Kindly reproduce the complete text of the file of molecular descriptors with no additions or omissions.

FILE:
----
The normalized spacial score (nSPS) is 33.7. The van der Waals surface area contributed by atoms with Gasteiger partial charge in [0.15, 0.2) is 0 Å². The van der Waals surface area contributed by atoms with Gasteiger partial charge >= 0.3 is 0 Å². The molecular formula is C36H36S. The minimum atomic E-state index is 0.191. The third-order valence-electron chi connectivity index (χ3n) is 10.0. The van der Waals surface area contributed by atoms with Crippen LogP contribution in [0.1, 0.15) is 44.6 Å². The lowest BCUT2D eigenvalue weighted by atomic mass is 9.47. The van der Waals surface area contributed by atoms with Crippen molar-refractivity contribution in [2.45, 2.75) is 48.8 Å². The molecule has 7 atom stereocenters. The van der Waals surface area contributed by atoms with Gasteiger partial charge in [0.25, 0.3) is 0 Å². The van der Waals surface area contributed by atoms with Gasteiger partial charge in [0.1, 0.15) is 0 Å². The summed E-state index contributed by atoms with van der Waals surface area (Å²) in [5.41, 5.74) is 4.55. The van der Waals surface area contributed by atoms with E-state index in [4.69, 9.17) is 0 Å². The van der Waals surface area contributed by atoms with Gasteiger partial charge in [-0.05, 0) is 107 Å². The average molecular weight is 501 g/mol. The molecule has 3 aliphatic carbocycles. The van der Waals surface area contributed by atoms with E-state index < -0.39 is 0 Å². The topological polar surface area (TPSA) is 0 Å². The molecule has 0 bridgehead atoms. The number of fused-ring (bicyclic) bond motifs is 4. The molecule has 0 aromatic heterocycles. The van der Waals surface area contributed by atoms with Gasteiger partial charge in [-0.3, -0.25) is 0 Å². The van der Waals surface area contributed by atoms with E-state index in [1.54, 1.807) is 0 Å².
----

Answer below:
The normalized spacial score (nSPS) is 33.7. The van der Waals surface area contributed by atoms with Gasteiger partial charge in [0.15, 0.2) is 0 Å². The van der Waals surface area contributed by atoms with Gasteiger partial charge >= 0.3 is 0 Å². The molecular formula is C36H36S. The minimum atomic E-state index is 0.191. The third-order valence-electron chi connectivity index (χ3n) is 10.0. The van der Waals surface area contributed by atoms with Crippen LogP contribution in [0.1, 0.15) is 44.6 Å². The lowest BCUT2D eigenvalue weighted by atomic mass is 9.47. The van der Waals surface area contributed by atoms with Crippen molar-refractivity contribution in [2.45, 2.75) is 48.8 Å². The molecule has 7 atom stereocenters. The van der Waals surface area contributed by atoms with Gasteiger partial charge in [0.25, 0.3) is 0 Å². The van der Waals surface area contributed by atoms with Gasteiger partial charge in [0.1, 0.15) is 0 Å². The summed E-state index contributed by atoms with van der Waals surface area (Å²) in [5.41, 5.74) is 4.55. The van der Waals surface area contributed by atoms with E-state index in [4.69, 9.17) is 0 Å². The van der Waals surface area contributed by atoms with Gasteiger partial charge in [-0.05, 0) is 107 Å². The average molecular weight is 501 g/mol. The molecule has 3 aliphatic carbocycles. The van der Waals surface area contributed by atoms with E-state index < -0.39 is 0 Å². The topological polar surface area (TPSA) is 0 Å². The molecule has 0 bridgehead atoms. The number of fused-ring (bicyclic) bond motifs is 4. The molecule has 0 aromatic heterocycles. The van der Waals surface area contributed by atoms with Gasteiger partial charge in [-0.3, -0.25) is 0 Å². The van der Waals surface area contributed by atoms with E-state index in [1.54, 1.807) is 0 Å².